Junio 7, 2024

Collaboration and co-creation are at the heart of our mission. In this spirit, we support women’s history across Smithsonian museums, archives, and research centers through our American Women’s History Initiative pool fund. These funds support projects across the Smithsonian that explore, present, celebrate, and preserve the diverse stories of women and girls in America. This month, we’re featuring the legacies of four LGBTQ+ women from two projects that received pool funding: Collected, a podcast produced by the National Museum of American History, and Brilliant Exiles: American Women in Paris, 1900-1939, an exhibition at the National Portrait Gallery.    

Barbara Smith    

Barbra Smith is an educator, author, and activist who founded the Combahee River Collective, a Black feminist lesbian organization whose constituents believed the current equal rights movements in the 1970s failed to capture the overlapping oppressions they experienced. The group authored the “Combahee River Collective Statement” that coined the term “identity politics” and brought intersectional feminism into the mainstream conversation. In addition to her political activism, Smith also taught literature at Emerson College. Frustrated by the lack of availability of published works by women of color, Smith co-founded Kitchen Table: Women of Color Press. The press published influential works by feminist lesbian writers such as Audre Lorde, Gloria Anzaldua, June Jordan, and Cherrie Moraga.    

Learn more about Barbara Smith and Black feminism by listening to season 1, episode 2 of Collected, a podcast produced by the National Museum of American History.  

Audre Lorde  

Audre Lorde was a writer, professor, philosopher, and civil rights activist. She was a prolific writer of both prose and poetry and used her creative talent to confront the injustices of racism, classism, sexism, and homophobia. Her poetry followed in the spoken word tradition, and she was known for her technical skills and passionate emotional expression. Through her academic positions, she made lasting contributions to the scholarly disciplines of feminist theory, critical race studies, and queer theory. Her 1988 book A Burst of Light coined the term “self-care” as a radical act of political resistance. She wrote the book after being diagnosed with cancer for a second time, and in it she grappled with the concept of caring for oneself as a form of self-preservation when the rest of the world was hostile to one’s identify, community, and way of life.    

Learn more about Audre Lorde and Black feminism by listening to season 1, episode 4 of Collected, a podcast produced by the National Museum of American History.   

Gertrude Stein  

Gertrude Stein was a writer and pioneer of the modernist movement. Known for hosting salons in her Parisian home, Stein was an influential member of the artistic community living in Paris from 1903 to 1938. These salons gathered other writers and artists such as Pablo Picasso, Ernest Hemingway, F. Scott Fitzgerald, Ezra Pound, Jane Peterson, Mildred Aldrich, and many others to discuss art, literature, and philosophy. Stein’s writing prioritized the use of words for their sounds and associations rather than their meanings in a manner that was similar to Cubist paintings and heavily influenced by modern painting. She published five books before the publication of The Autobiography of Alice B. Toklas in 1933 launched her from literary obscurity to celebrity. The book is Stein’s autobiography written from the perspective of her life partner, Alice B. Toklas.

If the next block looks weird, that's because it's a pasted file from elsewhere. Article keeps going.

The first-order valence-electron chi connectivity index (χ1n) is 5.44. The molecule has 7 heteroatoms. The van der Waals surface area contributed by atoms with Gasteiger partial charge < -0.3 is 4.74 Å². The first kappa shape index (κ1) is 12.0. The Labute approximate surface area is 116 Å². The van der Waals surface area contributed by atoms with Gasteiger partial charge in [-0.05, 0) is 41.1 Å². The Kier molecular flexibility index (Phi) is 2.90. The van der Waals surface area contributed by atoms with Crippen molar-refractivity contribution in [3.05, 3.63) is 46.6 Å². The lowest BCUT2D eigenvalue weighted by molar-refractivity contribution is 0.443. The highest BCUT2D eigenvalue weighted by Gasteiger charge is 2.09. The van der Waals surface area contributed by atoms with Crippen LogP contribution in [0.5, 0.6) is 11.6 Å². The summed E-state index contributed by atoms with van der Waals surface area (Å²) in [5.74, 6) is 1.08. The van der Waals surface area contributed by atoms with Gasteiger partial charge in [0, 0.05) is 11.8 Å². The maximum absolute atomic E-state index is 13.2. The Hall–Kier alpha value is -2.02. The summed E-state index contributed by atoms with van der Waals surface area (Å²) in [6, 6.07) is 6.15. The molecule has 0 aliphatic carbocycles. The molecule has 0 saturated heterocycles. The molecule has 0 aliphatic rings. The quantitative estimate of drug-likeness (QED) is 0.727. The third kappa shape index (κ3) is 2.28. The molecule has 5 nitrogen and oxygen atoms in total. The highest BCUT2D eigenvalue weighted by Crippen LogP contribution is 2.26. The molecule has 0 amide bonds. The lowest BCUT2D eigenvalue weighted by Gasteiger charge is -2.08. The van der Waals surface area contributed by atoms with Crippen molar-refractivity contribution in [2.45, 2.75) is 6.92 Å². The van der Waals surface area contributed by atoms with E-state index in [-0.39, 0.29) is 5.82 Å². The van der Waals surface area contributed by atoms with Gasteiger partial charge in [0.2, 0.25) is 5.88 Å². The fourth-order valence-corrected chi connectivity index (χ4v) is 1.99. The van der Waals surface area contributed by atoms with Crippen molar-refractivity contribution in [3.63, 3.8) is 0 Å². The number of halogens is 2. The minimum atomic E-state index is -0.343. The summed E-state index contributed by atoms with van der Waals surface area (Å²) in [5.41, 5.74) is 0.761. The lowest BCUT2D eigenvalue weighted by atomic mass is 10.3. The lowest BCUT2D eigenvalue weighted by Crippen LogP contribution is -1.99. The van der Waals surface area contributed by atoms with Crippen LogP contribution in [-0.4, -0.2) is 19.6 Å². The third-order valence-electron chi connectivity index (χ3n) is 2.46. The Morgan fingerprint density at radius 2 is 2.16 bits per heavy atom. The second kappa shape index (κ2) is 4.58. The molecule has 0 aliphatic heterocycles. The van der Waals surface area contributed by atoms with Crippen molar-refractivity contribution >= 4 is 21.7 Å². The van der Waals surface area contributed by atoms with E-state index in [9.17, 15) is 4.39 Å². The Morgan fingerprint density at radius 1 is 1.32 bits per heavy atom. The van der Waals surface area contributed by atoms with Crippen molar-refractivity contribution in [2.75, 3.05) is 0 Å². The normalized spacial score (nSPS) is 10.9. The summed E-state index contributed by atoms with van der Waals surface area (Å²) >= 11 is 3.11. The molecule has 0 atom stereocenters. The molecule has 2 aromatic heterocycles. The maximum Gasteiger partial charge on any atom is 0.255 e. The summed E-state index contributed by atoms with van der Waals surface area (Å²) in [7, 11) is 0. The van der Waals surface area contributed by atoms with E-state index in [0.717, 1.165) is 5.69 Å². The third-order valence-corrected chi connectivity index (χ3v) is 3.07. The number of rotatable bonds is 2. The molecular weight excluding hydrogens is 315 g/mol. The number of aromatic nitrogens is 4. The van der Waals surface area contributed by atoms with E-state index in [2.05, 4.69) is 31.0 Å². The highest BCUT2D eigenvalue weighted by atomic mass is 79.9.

Stein’s portrait is featured in the National Portrait Gallery’s exhibition Brilliant Exiles: American Women in Paris, 1900-1939.    

Edna St. Vincent Millay  

Edna St. Vincent Millay became the first woman to receive the Pulitzer Prize for poetry in 1923. Known for her technical mastery of the sonnet, Millay combined modernist attitudes with traditional forms that created a unique American style of poetry. Her poetry often explored the themes of feminism and female sexuality with a sense of humor, wit, and frankness that earned her success and respect during her career. In 1921, Millay travelled to Paris to recover from extreme fatigue and illness that plagued her for most of her adult life. While there, she wrote The Lamp and the Bell, a five-act play about love between women, and A Few Figs from Thistles, the poetry collection that won her the Pulitzer Prize in 1923.   

Millay’s portrait is featured in the National Portrait Gallery’s exhibition Brilliant Exiles: American Women in Paris, 1900-1939.   


Further Reading:   

Max Peterson, “The Revolutionary Practice of Black Feminisms” National Museum of African American History and Culture, March 4, 2019.    

Janelle Harris Dixon, “You May Have Borrowed These Terms from Black Feminism,” Smithsonian Magazine, August 18, 2022.  

Megan Gambino, “A Visual Biography of Gertrude Stein at the Portrait Gallery,” Smithsonian Magazine, October 17, 2011.  

“Edna St. Vincent Millay,” Poetry Foundation.   


By Meredith Herndon, a writer and editor for the Smithsonian American Women’s History Museum